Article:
The room is elegant with burnished wood furnishing and clean-lined art. The air smells like eggs benedict and ketchupped hash browns and as Jude suddenly places his finger in my eyeball socket, I spot family friends through the other bleary eye.
They’re sitting at a table for 4, civilized. The boy, Nolan’s age, is wearing bright skinny jeans and a striped shirt, and cutting into his food in a neat fashion. In the moment or two before they all see us: I take them in. Mom’s sporting a jaunty toque and a cute sweater, Dad is refined and has definitely combed his hair this morning. They are talking about something, you can hear them murmuring under the din of the clinking silverware of the restaurant, but they are most certainly not talking about who it was that farted, like we would have been. They’re having serious, provocative conversation, likely about their impending trip to South Africa.
I take a deep breath because I know that we are about to disrupt their civility, their quiet Sunday morning brunch. Jude squirms out of my grasp to carry out his developing nefarious scheme to overthrow the waitress, and Nolan waves loudly at his friend.
My elder son’s shirt is on inside out and backwards, and to add insult to injury, there’s a day-old reddish stain down the fuzzy front. Jude steals a crayon from the hostess stand and scrawls on my leg.
“Hi!” I wave at our friends weakly,”Hi. We’ll be momentarily ruining your peace.”
There’s so many things I’d forgotten about Nolan’s early years. I’d forgotten the crazy constant chatter, the fearful lurch you always carry around in your heart as you’re forced to save your drunk toddler from committing involuntary suicide dozens of times a day. I’d forgotten about the wake ups in the night and the chaotic explosion of the all, about the total absence of quiet. Jude will be two in February, and Nolan will go into Grade 4 next year. Sometimes I think about the fact that Jude will be commencing kindergarten when Nolan starts high school and I desperately want a plastic bag, or a vodka.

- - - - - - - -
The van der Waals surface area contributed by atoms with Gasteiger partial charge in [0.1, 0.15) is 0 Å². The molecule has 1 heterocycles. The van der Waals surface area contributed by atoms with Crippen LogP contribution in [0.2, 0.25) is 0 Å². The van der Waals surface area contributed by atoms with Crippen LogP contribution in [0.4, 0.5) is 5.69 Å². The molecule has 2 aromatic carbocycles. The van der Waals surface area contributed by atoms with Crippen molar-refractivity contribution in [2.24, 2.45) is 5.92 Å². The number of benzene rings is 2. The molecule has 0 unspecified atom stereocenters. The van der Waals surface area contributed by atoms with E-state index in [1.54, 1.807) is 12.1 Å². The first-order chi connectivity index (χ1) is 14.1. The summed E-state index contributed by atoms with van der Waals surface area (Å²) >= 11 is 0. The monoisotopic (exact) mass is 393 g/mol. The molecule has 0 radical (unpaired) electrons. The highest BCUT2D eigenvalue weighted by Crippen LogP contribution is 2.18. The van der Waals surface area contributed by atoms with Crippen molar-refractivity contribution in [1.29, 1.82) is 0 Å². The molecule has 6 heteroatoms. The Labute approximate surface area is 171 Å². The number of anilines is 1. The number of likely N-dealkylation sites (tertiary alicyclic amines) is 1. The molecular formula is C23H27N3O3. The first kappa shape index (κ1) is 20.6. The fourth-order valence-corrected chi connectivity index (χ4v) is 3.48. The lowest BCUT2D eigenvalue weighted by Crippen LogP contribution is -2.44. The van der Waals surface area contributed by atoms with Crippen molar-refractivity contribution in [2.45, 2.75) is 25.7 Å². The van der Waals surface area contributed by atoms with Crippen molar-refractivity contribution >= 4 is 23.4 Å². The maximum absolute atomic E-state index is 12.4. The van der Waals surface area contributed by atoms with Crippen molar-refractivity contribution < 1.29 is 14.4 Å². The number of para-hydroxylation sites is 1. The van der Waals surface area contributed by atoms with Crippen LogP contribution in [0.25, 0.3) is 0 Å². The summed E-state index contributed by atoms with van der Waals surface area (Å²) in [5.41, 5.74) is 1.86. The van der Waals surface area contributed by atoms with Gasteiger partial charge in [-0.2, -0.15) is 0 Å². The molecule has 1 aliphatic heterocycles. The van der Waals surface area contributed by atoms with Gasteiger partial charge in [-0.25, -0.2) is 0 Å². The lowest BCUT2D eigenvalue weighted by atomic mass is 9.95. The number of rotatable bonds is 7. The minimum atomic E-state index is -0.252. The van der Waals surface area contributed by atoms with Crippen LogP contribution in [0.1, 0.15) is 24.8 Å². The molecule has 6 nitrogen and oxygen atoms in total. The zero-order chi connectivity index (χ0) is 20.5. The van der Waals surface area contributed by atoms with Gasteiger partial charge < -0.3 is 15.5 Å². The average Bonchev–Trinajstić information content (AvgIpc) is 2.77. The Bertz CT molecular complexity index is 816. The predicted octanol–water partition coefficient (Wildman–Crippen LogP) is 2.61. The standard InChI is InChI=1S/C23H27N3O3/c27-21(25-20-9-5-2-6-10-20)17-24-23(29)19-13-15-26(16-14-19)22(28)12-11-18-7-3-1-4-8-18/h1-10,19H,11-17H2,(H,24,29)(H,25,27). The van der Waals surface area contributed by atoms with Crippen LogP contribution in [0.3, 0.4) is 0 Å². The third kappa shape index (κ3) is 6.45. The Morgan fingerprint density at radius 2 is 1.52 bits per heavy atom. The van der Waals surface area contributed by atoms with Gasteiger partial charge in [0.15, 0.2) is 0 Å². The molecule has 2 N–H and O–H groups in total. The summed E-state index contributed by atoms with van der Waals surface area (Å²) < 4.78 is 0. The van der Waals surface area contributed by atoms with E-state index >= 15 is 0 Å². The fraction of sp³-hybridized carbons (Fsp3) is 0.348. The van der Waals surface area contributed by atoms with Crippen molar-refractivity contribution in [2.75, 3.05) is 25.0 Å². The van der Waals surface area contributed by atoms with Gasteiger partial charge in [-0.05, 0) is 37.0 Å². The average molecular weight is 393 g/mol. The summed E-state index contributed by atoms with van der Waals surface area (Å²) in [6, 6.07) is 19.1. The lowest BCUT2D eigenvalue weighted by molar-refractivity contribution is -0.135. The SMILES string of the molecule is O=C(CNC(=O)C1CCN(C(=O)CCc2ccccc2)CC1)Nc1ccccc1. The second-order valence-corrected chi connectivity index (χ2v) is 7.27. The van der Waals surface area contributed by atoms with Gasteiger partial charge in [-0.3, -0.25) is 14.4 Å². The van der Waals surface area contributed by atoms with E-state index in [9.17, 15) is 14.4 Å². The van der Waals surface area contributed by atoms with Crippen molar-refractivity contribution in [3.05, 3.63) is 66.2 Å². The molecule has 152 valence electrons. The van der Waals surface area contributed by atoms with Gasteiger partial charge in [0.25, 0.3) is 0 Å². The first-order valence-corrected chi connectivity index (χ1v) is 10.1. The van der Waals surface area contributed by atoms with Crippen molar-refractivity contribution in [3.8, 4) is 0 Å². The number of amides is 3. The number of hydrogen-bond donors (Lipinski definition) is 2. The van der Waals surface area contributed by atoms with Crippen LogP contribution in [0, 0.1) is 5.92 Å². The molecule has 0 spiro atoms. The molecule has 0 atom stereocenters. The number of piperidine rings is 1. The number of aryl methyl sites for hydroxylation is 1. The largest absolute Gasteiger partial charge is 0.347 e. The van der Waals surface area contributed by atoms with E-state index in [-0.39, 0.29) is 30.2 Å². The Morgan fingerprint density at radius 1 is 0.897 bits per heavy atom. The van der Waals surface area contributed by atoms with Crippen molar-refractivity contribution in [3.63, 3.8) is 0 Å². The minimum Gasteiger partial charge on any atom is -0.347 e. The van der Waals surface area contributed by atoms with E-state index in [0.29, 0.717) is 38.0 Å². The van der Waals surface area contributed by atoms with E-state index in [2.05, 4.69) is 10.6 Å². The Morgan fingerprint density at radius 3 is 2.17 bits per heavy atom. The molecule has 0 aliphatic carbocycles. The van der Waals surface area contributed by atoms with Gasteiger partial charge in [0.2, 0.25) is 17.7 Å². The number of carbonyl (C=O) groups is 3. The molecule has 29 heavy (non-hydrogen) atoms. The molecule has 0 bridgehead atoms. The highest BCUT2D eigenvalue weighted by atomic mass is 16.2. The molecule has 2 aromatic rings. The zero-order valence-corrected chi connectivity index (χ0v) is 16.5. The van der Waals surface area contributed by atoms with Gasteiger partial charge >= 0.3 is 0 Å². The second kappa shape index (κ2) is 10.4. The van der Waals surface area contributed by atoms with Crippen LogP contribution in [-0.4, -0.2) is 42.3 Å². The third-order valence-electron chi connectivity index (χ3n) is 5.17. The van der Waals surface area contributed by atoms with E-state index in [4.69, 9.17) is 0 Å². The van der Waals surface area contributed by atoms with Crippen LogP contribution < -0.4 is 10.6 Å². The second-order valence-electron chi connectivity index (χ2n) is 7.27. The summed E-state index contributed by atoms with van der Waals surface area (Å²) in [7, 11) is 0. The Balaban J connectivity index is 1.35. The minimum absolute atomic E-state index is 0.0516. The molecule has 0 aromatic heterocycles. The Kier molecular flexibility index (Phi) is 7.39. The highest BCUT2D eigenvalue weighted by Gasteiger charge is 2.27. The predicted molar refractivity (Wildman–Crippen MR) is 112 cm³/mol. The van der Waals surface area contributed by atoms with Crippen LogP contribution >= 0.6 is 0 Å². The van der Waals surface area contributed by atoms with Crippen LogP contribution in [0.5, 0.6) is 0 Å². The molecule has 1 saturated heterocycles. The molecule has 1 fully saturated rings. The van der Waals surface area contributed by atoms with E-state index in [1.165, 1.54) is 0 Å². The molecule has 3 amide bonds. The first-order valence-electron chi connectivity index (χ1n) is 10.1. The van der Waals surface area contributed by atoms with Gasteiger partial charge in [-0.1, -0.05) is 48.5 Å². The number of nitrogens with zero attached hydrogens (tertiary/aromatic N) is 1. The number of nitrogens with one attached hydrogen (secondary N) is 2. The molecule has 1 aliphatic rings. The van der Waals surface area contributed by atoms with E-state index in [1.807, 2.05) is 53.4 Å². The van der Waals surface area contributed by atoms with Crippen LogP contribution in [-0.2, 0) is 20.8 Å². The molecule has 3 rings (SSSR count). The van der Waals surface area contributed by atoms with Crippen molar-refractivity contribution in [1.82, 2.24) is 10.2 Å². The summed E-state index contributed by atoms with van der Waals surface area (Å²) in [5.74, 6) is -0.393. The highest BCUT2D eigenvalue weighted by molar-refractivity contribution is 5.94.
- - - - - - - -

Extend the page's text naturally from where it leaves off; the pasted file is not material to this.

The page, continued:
I can’t imagine my life any other way, of course, but I look at other Moms in their late thirties and they are so calm because their children are now reasonable people. They’ve forgotten what it’s like to wrangle a miniature belligerent drunk all day, and they feel pretty damned good about that. There’s no cheerio shrapnel stuck to their earrings and they don’t carry diapers in their expensive purses and their car is not full of shameful rotting items. I see them chatting in the school yard sometimes and I wonder if they appreciate the quiet that laps at their life, if they even notice the wet toilet paper stuck inexplicably to the wheels of our car.
OK, it’s worth it. It’s mangled and messy and it often stinks to high heaven but dammit, it’s worth it.